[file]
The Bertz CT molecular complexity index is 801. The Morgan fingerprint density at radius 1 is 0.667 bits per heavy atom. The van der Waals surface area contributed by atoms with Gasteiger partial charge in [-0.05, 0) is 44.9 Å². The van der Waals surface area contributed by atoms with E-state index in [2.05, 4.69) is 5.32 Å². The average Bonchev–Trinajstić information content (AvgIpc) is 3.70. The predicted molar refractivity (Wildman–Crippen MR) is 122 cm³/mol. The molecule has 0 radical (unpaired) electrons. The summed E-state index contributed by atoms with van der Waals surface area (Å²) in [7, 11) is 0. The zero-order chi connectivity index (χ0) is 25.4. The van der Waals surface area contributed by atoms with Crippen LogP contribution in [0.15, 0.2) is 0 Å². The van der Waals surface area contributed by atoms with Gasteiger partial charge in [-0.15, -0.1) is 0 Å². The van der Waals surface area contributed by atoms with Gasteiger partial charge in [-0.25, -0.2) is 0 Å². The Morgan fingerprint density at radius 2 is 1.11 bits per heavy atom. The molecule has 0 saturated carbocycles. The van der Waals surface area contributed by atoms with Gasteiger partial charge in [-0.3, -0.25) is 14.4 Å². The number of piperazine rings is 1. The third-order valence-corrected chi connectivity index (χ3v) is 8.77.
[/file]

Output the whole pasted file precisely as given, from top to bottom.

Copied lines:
The Bertz CT molecular complexity index is 801. The Morgan fingerprint density at radius 1 is 0.667 bits per heavy atom. The van der Waals surface area contributed by atoms with Gasteiger partial charge in [-0.05, 0) is 44.9 Å². The van der Waals surface area contributed by atoms with E-state index in [2.05, 4.69) is 5.32 Å². The average Bonchev–Trinajstić information content (AvgIpc) is 3.70. The predicted molar refractivity (Wildman–Crippen MR) is 122 cm³/mol. The molecule has 0 radical (unpaired) electrons. The summed E-state index contributed by atoms with van der Waals surface area (Å²) in [7, 11) is 0. The zero-order chi connectivity index (χ0) is 25.4. The van der Waals surface area contributed by atoms with Crippen LogP contribution in [0.15, 0.2) is 0 Å². The van der Waals surface area contributed by atoms with Gasteiger partial charge in [-0.15, -0.1) is 0 Å². The van der Waals surface area contributed by atoms with Gasteiger partial charge in [-0.25, -0.2) is 0 Å². The Morgan fingerprint density at radius 2 is 1.11 bits per heavy atom. The molecule has 0 saturated carbocycles. The van der Waals surface area contributed by atoms with Gasteiger partial charge in [-0.3, -0.25) is 14.4 Å². The number of piperazine rings is 1. The third-order valence-corrected chi connectivity index (χ3v) is 8.77.